When Flood Protections Falter
from Wildlife Promise
The following is a guest post from NWF Coastal Analyst, Alisha Renfro.
Large amounts of rainfall and snowmelt throughout the Midwest caused the Mississippi River to swell to record conditions, the biggest flood below Memphis since the great flood of 1927, leaving in its wake extensive flooding. Here in southern Louisiana, the crest of this flood is just now reaching us. Many people in the Atchafalaya River basin have been forced to evacuate.
In the meantime, those living under the protection of the levee system are left to wonder if the current management of the river is really the best way, because while the levees protect from floods, they also deprive delta wetlands of life-giving sediments. Though people may survive the river flood, their protection from hurricanes crumbles as the delta disappears around them
Meeting people in a parking lot at 7:30 a.m. is not usually my favorite way to start off a Saturday, but I had an opportunity last weekend to see the Mississippi River as it may have been 200 years ago. As a scientist that was chance I just couldn’t miss. Along with researchers from the Lake Pontchartrain Basin Foundation (LPBF), I headed down to Bohemia, which sits on the east bank of the lower Mississippi River. It is a section of the river where no levees exist, and the forest and marshes are only separated from the river by a natural low ridge built by the river itself as it deposited sediment during previous floods. Even under the high-water conditions that occur every spring, the ridge usually keeps the river separate from these habitats, but when the river reaches flood conditions it overtops the ridge, delivering much-needed freshwater, nutrients and sediment to the wetlands.
While his researchers waded in the water rushing from the river to survey along the gravel road that runs through Bohemia, Dr. John Lopez of LPBF gave me a tour of the area. John and his group are trying to understand how the water flows through this un-leveed area when the river is high and if this periodic connection to the river is the key to the extensive and lush marshes that can be found here. North of here, the river is straitjacketed by artificial levees, leaving the wetlands of the delta cut off from the freshwater and sediment that is critical for their continued survival. As a result, these coastal areas are disappearing at a rate of a football field every 38 minutes, taking with them essential habitat for birds and fish, as well as the livelihoods of many residents in southern Louisiana.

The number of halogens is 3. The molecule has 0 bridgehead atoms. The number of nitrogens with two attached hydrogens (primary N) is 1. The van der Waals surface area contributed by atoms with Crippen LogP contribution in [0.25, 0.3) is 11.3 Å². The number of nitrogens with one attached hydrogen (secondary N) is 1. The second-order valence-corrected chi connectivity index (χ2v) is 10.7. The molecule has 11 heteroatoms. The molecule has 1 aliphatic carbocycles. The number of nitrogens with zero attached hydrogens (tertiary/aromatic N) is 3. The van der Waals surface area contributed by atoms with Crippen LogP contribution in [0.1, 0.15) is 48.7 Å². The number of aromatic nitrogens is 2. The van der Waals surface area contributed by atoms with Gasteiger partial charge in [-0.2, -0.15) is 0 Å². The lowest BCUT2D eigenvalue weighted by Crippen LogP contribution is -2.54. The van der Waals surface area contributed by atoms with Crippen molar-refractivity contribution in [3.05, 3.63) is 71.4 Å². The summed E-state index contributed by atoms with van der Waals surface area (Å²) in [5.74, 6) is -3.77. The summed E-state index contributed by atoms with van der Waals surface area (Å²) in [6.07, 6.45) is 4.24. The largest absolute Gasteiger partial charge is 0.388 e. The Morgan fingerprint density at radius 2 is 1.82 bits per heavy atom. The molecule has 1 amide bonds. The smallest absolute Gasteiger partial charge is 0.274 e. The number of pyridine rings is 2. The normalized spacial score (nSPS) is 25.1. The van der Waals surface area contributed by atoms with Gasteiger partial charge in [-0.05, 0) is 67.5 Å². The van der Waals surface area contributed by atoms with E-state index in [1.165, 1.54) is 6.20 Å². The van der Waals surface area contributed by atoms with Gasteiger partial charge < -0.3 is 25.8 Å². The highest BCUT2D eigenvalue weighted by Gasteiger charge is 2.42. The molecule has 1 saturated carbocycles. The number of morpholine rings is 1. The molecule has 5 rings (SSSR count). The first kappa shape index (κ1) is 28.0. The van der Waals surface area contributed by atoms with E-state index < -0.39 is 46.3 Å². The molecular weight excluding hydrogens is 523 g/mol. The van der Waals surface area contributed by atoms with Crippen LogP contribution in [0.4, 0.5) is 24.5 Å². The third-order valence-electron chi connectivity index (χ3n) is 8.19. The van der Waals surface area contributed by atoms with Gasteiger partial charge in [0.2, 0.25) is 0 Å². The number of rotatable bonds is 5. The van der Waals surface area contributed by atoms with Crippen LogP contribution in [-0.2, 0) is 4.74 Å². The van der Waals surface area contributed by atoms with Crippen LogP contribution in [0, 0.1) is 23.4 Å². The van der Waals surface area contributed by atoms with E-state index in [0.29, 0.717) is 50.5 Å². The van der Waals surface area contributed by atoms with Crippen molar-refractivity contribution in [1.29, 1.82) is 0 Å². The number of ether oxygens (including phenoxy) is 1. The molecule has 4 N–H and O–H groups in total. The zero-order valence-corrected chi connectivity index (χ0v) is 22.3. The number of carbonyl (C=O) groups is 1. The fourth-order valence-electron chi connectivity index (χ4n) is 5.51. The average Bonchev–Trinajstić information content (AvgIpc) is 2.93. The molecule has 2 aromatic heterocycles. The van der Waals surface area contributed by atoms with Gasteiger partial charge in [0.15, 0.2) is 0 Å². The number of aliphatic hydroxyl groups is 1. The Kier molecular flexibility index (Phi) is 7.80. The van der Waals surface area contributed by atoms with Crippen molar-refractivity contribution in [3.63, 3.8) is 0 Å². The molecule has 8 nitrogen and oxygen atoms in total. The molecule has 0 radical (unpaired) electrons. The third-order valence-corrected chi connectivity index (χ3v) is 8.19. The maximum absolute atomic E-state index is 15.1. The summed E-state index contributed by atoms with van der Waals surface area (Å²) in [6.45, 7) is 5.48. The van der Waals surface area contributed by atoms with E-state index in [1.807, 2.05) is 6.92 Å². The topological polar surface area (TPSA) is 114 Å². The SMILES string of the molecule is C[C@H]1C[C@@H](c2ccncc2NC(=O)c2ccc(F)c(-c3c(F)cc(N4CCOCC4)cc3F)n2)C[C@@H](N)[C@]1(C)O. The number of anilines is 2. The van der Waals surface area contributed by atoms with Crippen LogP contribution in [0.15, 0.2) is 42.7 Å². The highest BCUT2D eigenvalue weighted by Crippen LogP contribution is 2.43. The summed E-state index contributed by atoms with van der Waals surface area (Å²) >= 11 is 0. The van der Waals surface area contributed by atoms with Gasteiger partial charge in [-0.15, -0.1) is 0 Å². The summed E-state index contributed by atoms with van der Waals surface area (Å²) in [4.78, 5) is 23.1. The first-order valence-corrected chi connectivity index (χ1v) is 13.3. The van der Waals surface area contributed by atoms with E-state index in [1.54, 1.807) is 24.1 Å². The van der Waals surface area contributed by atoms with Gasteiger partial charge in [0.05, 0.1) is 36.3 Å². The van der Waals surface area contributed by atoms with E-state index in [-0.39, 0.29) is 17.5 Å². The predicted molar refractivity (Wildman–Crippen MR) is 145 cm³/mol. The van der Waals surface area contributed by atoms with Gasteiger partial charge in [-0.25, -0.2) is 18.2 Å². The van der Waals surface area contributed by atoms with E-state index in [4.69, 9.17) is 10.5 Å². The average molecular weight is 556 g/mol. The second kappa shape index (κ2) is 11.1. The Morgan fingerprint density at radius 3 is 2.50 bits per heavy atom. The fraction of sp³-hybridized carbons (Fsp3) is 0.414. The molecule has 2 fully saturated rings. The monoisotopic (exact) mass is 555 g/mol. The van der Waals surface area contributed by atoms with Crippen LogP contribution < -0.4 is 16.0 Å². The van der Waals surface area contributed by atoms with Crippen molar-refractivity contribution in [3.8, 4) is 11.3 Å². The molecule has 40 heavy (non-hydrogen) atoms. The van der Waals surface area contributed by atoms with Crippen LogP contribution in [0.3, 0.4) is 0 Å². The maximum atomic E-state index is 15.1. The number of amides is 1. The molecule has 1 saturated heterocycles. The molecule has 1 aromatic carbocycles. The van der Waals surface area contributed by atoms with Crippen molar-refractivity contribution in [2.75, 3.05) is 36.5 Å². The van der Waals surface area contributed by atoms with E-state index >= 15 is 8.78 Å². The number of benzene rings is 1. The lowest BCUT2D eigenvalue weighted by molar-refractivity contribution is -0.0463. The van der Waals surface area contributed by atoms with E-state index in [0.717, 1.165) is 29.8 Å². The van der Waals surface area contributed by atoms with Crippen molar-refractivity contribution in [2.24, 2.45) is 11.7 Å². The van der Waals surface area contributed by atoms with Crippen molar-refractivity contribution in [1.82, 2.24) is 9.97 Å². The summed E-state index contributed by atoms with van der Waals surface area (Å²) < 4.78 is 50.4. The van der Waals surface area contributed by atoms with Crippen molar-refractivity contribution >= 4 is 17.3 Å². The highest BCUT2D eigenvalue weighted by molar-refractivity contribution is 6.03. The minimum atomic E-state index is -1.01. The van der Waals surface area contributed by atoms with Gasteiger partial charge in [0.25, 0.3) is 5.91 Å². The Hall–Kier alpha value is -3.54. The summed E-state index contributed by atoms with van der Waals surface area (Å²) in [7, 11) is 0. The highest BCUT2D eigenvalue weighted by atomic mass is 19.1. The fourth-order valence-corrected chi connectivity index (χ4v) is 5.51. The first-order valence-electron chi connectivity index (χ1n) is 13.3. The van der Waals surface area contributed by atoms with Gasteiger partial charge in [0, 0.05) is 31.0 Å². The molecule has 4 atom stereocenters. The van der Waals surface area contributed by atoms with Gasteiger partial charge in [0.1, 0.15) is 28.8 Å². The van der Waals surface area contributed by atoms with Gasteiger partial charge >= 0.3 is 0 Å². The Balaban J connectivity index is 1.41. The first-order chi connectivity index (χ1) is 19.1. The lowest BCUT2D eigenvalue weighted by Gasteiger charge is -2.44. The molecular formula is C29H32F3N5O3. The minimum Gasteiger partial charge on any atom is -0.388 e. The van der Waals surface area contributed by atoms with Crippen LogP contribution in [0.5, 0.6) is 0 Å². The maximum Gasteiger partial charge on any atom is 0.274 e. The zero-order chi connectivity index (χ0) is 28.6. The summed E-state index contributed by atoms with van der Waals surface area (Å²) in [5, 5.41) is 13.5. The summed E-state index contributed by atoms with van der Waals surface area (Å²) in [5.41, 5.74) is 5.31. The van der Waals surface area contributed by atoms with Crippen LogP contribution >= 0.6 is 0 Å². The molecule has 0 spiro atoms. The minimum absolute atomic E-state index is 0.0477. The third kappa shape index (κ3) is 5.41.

Soon I got a chance to wade down the gravel road and participate in the some surveying myself. There were several places where the river was flowing so quickly over the road that I had to be careful to stay on my feet. If there was any doubt left in my mind, this experience showed me that the Mississippi is still mighty and capable of remarkable destruction.
The current method of river management is to build higher and higher levees to funnel water down the river and past communities. A few key spillways offer safety valves, shunting water away from densely populated communities during big floods like this one.
But this method leaves us one accident, one levee failure away from catastrophe. Instead, we can continue to use a levee system, but also restore the natural defenses along the river’s floodplain. In Louisiana this means reconnecting the river with its delta through controlled openings – diversions – that during high river flow can deliver water, sediment and nutrients to delta wetlands, strengthening the ecosystem. These openings will also provide more safety valves for shunting water and reducing the strain on the levee system that protects communities.